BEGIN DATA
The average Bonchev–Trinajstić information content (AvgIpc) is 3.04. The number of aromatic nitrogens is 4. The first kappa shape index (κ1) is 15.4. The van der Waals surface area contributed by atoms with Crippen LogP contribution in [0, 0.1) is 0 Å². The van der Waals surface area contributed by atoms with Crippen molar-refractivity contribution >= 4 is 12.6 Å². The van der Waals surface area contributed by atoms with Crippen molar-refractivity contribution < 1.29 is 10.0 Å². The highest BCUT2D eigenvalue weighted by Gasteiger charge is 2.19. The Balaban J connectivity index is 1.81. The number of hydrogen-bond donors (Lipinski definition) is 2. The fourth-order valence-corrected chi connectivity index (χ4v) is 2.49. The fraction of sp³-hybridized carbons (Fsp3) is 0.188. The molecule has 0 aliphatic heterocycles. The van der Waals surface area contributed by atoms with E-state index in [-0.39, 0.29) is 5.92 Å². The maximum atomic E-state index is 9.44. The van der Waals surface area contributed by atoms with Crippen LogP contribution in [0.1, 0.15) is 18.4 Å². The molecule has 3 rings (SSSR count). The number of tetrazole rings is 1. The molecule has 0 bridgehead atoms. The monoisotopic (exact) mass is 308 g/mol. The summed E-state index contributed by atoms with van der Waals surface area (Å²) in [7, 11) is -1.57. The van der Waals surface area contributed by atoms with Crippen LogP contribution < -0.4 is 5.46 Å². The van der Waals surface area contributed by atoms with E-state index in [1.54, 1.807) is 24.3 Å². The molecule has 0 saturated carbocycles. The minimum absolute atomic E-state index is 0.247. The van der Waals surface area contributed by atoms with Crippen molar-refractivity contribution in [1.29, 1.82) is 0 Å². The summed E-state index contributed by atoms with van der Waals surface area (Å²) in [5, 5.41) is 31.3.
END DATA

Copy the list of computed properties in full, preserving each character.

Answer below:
The average Bonchev–Trinajstić information content (AvgIpc) is 3.04. The number of aromatic nitrogens is 4. The first kappa shape index (κ1) is 15.4. The van der Waals surface area contributed by atoms with Crippen LogP contribution in [0, 0.1) is 0 Å². The van der Waals surface area contributed by atoms with Crippen molar-refractivity contribution >= 4 is 12.6 Å². The van der Waals surface area contributed by atoms with Crippen molar-refractivity contribution < 1.29 is 10.0 Å². The highest BCUT2D eigenvalue weighted by Gasteiger charge is 2.19. The Balaban J connectivity index is 1.81. The number of hydrogen-bond donors (Lipinski definition) is 2. The fourth-order valence-corrected chi connectivity index (χ4v) is 2.49. The fraction of sp³-hybridized carbons (Fsp3) is 0.188. The molecule has 0 aliphatic heterocycles. The van der Waals surface area contributed by atoms with E-state index in [-0.39, 0.29) is 5.92 Å². The maximum atomic E-state index is 9.44. The van der Waals surface area contributed by atoms with Crippen LogP contribution in [0.1, 0.15) is 18.4 Å². The molecule has 3 rings (SSSR count). The number of tetrazole rings is 1. The molecule has 0 bridgehead atoms. The monoisotopic (exact) mass is 308 g/mol. The summed E-state index contributed by atoms with van der Waals surface area (Å²) in [7, 11) is -1.57. The van der Waals surface area contributed by atoms with Crippen LogP contribution < -0.4 is 5.46 Å². The van der Waals surface area contributed by atoms with E-state index in [1.54, 1.807) is 24.3 Å². The molecule has 0 saturated carbocycles. The minimum absolute atomic E-state index is 0.247. The van der Waals surface area contributed by atoms with Crippen molar-refractivity contribution in [1.29, 1.82) is 0 Å². The summed E-state index contributed by atoms with van der Waals surface area (Å²) in [5, 5.41) is 31.3.